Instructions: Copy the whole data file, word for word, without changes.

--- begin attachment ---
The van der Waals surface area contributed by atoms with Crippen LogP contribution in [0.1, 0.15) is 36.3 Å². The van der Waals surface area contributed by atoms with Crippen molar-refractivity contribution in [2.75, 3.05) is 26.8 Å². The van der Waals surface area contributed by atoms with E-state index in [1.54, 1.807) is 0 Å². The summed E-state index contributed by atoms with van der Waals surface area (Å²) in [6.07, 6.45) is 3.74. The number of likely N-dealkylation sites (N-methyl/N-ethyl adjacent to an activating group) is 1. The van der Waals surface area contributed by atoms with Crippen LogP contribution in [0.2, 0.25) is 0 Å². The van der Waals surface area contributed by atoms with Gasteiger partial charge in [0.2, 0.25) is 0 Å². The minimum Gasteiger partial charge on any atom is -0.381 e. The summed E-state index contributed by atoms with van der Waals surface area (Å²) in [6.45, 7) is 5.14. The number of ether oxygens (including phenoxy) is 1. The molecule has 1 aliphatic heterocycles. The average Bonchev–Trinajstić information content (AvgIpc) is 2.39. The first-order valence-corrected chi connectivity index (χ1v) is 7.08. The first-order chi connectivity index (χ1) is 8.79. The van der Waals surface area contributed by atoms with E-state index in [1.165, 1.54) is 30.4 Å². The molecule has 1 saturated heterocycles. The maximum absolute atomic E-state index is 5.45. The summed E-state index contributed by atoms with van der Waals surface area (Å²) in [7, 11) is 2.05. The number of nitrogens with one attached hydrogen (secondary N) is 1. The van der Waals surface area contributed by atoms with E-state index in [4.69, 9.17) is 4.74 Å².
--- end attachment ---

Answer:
The van der Waals surface area contributed by atoms with Crippen LogP contribution in [0.1, 0.15) is 36.3 Å². The van der Waals surface area contributed by atoms with Crippen molar-refractivity contribution in [2.75, 3.05) is 26.8 Å². The van der Waals surface area contributed by atoms with E-state index in [1.54, 1.807) is 0 Å². The summed E-state index contributed by atoms with van der Waals surface area (Å²) in [6.07, 6.45) is 3.74. The number of likely N-dealkylation sites (N-methyl/N-ethyl adjacent to an activating group) is 1. The van der Waals surface area contributed by atoms with Crippen LogP contribution in [0.2, 0.25) is 0 Å². The van der Waals surface area contributed by atoms with Gasteiger partial charge in [0.2, 0.25) is 0 Å². The minimum Gasteiger partial charge on any atom is -0.381 e. The summed E-state index contributed by atoms with van der Waals surface area (Å²) in [6.45, 7) is 5.14. The number of ether oxygens (including phenoxy) is 1. The molecule has 1 aliphatic heterocycles. The average Bonchev–Trinajstić information content (AvgIpc) is 2.39. The first-order valence-corrected chi connectivity index (χ1v) is 7.08. The first-order chi connectivity index (χ1) is 8.79. The van der Waals surface area contributed by atoms with E-state index in [1.165, 1.54) is 30.4 Å². The molecule has 1 saturated heterocycles. The maximum absolute atomic E-state index is 5.45. The summed E-state index contributed by atoms with van der Waals surface area (Å²) in [7, 11) is 2.05. The number of nitrogens with one attached hydrogen (secondary N) is 1. The van der Waals surface area contributed by atoms with E-state index in [4.69, 9.17) is 4.74 Å².